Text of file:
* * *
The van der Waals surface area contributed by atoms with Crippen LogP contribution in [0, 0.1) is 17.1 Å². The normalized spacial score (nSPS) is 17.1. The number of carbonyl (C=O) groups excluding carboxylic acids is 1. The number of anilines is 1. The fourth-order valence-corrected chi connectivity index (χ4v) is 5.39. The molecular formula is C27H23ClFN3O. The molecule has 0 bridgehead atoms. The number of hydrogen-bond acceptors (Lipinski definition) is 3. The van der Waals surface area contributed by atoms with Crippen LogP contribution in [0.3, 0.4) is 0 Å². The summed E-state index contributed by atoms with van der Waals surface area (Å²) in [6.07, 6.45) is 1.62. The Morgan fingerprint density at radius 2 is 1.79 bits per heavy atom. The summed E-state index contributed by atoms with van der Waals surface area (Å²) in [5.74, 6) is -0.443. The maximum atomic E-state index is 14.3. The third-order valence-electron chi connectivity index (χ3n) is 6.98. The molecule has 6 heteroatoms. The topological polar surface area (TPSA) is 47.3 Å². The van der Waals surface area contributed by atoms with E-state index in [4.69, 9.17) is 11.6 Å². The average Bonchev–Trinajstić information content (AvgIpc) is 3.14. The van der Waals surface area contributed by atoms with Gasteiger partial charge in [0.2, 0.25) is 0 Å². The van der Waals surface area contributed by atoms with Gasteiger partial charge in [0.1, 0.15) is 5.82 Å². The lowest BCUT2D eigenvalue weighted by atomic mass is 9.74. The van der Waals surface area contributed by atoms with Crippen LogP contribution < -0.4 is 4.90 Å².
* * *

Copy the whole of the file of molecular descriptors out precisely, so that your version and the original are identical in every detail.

The van der Waals surface area contributed by atoms with Crippen LogP contribution in [0, 0.1) is 17.1 Å². The normalized spacial score (nSPS) is 17.1. The number of carbonyl (C=O) groups excluding carboxylic acids is 1. The number of anilines is 1. The fourth-order valence-corrected chi connectivity index (χ4v) is 5.39. The molecular formula is C27H23ClFN3O. The molecule has 0 bridgehead atoms. The number of hydrogen-bond acceptors (Lipinski definition) is 3. The van der Waals surface area contributed by atoms with Crippen LogP contribution in [0.3, 0.4) is 0 Å². The summed E-state index contributed by atoms with van der Waals surface area (Å²) in [6.07, 6.45) is 1.62. The Morgan fingerprint density at radius 2 is 1.79 bits per heavy atom. The summed E-state index contributed by atoms with van der Waals surface area (Å²) in [5.74, 6) is -0.443. The maximum atomic E-state index is 14.3. The third-order valence-electron chi connectivity index (χ3n) is 6.98. The molecule has 6 heteroatoms. The topological polar surface area (TPSA) is 47.3 Å². The van der Waals surface area contributed by atoms with E-state index in [4.69, 9.17) is 11.6 Å². The average Bonchev–Trinajstić information content (AvgIpc) is 3.14. The van der Waals surface area contributed by atoms with Gasteiger partial charge in [0.2, 0.25) is 0 Å². The van der Waals surface area contributed by atoms with Gasteiger partial charge in [0.1, 0.15) is 5.82 Å². The lowest BCUT2D eigenvalue weighted by atomic mass is 9.74. The van der Waals surface area contributed by atoms with Crippen LogP contribution < -0.4 is 4.90 Å².